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Explaining Disabililty To Small Children - Carers UK Forum

Explaining Disabililty To Small Children

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I have had quite a bit of experience of this in the last year or two.

First of all I explained to our grandchildren why their uncle who has Down's Syndrome was different to them, they accepted it well as they love him to pieces, and he is very good with them.

Then I had to explain why their Gramps couldn't play with them in the way that he used to after his brain haemorrhage. They took it on board, but it has made one grandson 'E' (4), who was very close to him very sad.

Last week I was out walking with 'E' when he asked me why he got into more trouble than his older cousin (6) who has Aspergers, when they were naughty! They had both been very naughty the previous weekend when visiting us. 'Q' got into moderate trouble tempered by the fact that he has problems, whereas the sky fell in on 'E', which naturally rankled with him! I agreed it must seem very unfair and explained about 'Q' and his problems. I told him that I was treating him as a grown up by explaining it to him. I also said that because 'E' was more responsible, on the whole, he got to do things that 'Q' was not permitted to do. 'E' was very empathetic and promised to look out for 'Q', which was sweet. Incidently 'E', who has some footballing talent, and reckons he will play for England and Liverpool and make mega bucks (I WISH! Image ) said he will set up a charity to help people like his uncle, gramps and cousin, when asked what he would do with all his dosh! Image
One of the hardest things to explain to kids is the reason why they are old enough to know better but their disabled sibling "can't help it", or whatever.

I had this as a child - my sister is disabled - and my eldest son had it too because of Mike. There's no easy way to explain it. And explanations don't always work.

At the time, I pretty much understood the mechanics of what was happening - but I still resented it, it still hurt. And in some ways it hurt more having to give the lion's share of quality time to one of my kids to the detriment of the other when I had little choice in the matter. And knowing all the time what he was going through because I'd been there.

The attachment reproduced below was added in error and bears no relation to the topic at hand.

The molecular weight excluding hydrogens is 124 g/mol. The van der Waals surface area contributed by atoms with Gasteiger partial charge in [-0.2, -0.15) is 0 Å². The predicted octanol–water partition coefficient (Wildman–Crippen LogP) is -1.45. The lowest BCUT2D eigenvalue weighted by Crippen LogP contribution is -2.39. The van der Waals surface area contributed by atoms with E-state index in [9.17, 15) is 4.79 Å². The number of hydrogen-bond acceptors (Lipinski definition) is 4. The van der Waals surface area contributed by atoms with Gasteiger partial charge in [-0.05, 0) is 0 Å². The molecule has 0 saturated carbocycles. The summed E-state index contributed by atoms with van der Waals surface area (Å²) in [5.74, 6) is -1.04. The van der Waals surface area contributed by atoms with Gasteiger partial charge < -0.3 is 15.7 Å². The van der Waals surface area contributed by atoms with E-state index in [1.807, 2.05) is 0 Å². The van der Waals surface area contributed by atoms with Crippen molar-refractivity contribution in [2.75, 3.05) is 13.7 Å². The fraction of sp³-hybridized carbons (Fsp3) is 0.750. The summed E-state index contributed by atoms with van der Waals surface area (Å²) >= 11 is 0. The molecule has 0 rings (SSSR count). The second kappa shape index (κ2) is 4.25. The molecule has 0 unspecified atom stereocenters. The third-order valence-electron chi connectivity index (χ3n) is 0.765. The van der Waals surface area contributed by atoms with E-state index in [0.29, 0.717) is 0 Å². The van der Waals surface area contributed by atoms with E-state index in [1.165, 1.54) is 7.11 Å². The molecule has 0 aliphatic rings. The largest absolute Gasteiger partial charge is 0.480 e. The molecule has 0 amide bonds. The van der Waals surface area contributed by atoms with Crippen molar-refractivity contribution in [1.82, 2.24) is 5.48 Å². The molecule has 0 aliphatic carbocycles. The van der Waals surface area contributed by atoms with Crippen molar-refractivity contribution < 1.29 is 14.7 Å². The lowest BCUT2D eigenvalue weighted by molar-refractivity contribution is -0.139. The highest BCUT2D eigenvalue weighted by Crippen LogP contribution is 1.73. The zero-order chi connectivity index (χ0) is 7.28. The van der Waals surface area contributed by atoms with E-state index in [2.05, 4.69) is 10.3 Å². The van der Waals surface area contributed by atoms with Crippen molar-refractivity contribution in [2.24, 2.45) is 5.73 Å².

I still find it irritating to try and explain to people my age 15-21 that disability is not just confined to people in wheel chairs or the older generation.
It's difficult not being able to explain because the "normal" kid is too young to take it in too ! See toddler's bewilderment when he gets into trouble for throwing a piece of toast when big autistic brother gets the same for throwing chairs !
Having several people in our family with varying disabilities made things easier. When our Downs Syndrome sonis unable to do something due to his disability, we have always said it is because his brain doesn't quite work the same as his brother and sister;when my younger son was unable to eat sweets or cake at parties, we could say it was due to a little bit in his tummy not working properly(he was diabetic from a young age). When the children had difficulties understanding why their Dad couldn't do things, we could say it was a little bit in his back, or a little bit in his eyes not working properly.
We always followed the same principle when talking to our childrens friends, and actually our son with Downs Syndrome was never treated any differently, even though 20 years ago, children with Downs Syndrome were only just starting to attend mainstream schools, and have friends in the general community.

It is still difficult knowing that your children are having a much more varied life than their schoolfriends, due to their roles within the family,but the only one of my children without health problems, is now 18, a lovely young woman who is becoming a very good friend too.She says that she would not change her childhood one bit, because that has made her the person she is. Image
Our DS son never had any behavioural problems so has always fitted in well into our family; we adopted him as a baby. He is the nicest person in the world, and is very good with small children. He happened to be in the car last week when I dropped E and his small brother off at nursery. E asked if he could take his uncle into nursery to show him off, "Not everyone has a very special uncle!", said E! Image